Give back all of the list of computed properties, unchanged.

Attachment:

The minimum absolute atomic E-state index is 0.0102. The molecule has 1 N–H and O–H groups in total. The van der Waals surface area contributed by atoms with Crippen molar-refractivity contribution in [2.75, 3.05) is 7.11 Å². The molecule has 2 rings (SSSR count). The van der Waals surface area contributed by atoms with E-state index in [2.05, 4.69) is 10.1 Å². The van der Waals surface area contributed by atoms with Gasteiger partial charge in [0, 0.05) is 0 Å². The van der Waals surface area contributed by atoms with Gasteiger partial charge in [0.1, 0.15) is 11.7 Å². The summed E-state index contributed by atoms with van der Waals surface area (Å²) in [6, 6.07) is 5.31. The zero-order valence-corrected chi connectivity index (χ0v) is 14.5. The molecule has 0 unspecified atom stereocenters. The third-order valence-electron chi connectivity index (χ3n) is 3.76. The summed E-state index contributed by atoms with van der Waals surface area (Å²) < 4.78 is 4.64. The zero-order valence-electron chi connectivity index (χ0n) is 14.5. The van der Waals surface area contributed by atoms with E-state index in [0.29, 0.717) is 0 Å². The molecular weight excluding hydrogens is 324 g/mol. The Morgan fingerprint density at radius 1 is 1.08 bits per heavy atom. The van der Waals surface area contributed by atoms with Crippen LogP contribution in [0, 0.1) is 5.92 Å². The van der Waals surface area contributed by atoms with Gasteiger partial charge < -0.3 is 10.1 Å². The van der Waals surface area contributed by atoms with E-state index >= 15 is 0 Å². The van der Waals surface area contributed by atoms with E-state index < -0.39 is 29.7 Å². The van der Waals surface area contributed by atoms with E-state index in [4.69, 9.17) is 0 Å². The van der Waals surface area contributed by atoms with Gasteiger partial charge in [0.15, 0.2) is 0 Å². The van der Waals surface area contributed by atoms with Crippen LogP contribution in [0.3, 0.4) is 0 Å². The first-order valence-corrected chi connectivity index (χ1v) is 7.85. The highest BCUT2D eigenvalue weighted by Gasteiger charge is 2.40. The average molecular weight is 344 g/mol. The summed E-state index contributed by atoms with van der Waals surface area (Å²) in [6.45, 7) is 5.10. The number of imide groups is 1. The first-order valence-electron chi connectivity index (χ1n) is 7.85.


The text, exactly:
The minimum absolute atomic E-state index is 0.0102. The molecule has 1 N–H and O–H groups in total. The van der Waals surface area contributed by atoms with Crippen molar-refractivity contribution in [2.75, 3.05) is 7.11 Å². The molecule has 2 rings (SSSR count). The van der Waals surface area contributed by atoms with E-state index in [2.05, 4.69) is 10.1 Å². The van der Waals surface area contributed by atoms with Gasteiger partial charge in [0, 0.05) is 0 Å². The van der Waals surface area contributed by atoms with Gasteiger partial charge in [0.1, 0.15) is 11.7 Å². The summed E-state index contributed by atoms with van der Waals surface area (Å²) in [6, 6.07) is 5.31. The zero-order valence-corrected chi connectivity index (χ0v) is 14.5. The molecule has 0 unspecified atom stereocenters. The third-order valence-electron chi connectivity index (χ3n) is 3.76. The summed E-state index contributed by atoms with van der Waals surface area (Å²) < 4.78 is 4.64. The zero-order valence-electron chi connectivity index (χ0n) is 14.5. The van der Waals surface area contributed by atoms with E-state index in [0.29, 0.717) is 0 Å². The molecular weight excluding hydrogens is 324 g/mol. The Morgan fingerprint density at radius 1 is 1.08 bits per heavy atom. The van der Waals surface area contributed by atoms with Crippen LogP contribution in [0, 0.1) is 5.92 Å². The van der Waals surface area contributed by atoms with Gasteiger partial charge < -0.3 is 10.1 Å². The van der Waals surface area contributed by atoms with E-state index >= 15 is 0 Å². The van der Waals surface area contributed by atoms with E-state index < -0.39 is 29.7 Å². The van der Waals surface area contributed by atoms with E-state index in [4.69, 9.17) is 0 Å². The van der Waals surface area contributed by atoms with Gasteiger partial charge in [0.15, 0.2) is 0 Å². The van der Waals surface area contributed by atoms with Crippen LogP contribution in [0.3, 0.4) is 0 Å². The first-order valence-corrected chi connectivity index (χ1v) is 7.85. The highest BCUT2D eigenvalue weighted by Gasteiger charge is 2.40. The average molecular weight is 344 g/mol. The summed E-state index contributed by atoms with van der Waals surface area (Å²) in [6.45, 7) is 5.10. The number of imide groups is 1. The first-order valence-electron chi connectivity index (χ1n) is 7.85.